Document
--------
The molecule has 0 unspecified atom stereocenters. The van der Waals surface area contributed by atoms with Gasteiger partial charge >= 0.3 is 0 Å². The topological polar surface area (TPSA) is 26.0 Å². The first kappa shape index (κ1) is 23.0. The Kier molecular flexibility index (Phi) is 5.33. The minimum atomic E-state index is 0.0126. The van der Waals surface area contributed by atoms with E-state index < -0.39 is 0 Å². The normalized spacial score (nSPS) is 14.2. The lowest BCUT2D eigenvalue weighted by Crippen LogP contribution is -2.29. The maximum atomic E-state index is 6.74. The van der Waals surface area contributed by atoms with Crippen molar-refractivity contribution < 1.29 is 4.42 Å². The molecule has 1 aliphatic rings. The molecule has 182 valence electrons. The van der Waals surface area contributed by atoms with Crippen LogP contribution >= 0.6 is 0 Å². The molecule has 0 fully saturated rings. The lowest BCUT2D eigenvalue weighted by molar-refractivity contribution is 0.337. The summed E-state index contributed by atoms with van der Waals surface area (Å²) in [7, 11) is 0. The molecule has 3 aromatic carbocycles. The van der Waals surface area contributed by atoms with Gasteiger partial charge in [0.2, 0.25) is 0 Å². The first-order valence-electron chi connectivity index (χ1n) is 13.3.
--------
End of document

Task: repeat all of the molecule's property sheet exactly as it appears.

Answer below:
The molecule has 0 unspecified atom stereocenters. The van der Waals surface area contributed by atoms with Gasteiger partial charge >= 0.3 is 0 Å². The topological polar surface area (TPSA) is 26.0 Å². The first kappa shape index (κ1) is 23.0. The Kier molecular flexibility index (Phi) is 5.33. The minimum atomic E-state index is 0.0126. The van der Waals surface area contributed by atoms with E-state index < -0.39 is 0 Å². The normalized spacial score (nSPS) is 14.2. The lowest BCUT2D eigenvalue weighted by Crippen LogP contribution is -2.29. The maximum atomic E-state index is 6.74. The van der Waals surface area contributed by atoms with Crippen molar-refractivity contribution < 1.29 is 4.42 Å². The molecule has 1 aliphatic rings. The molecule has 182 valence electrons. The van der Waals surface area contributed by atoms with Crippen LogP contribution >= 0.6 is 0 Å². The molecule has 0 fully saturated rings. The lowest BCUT2D eigenvalue weighted by molar-refractivity contribution is 0.337. The summed E-state index contributed by atoms with van der Waals surface area (Å²) in [7, 11) is 0. The molecule has 3 aromatic carbocycles. The van der Waals surface area contributed by atoms with Gasteiger partial charge in [0.2, 0.25) is 0 Å². The first-order valence-electron chi connectivity index (χ1n) is 13.3.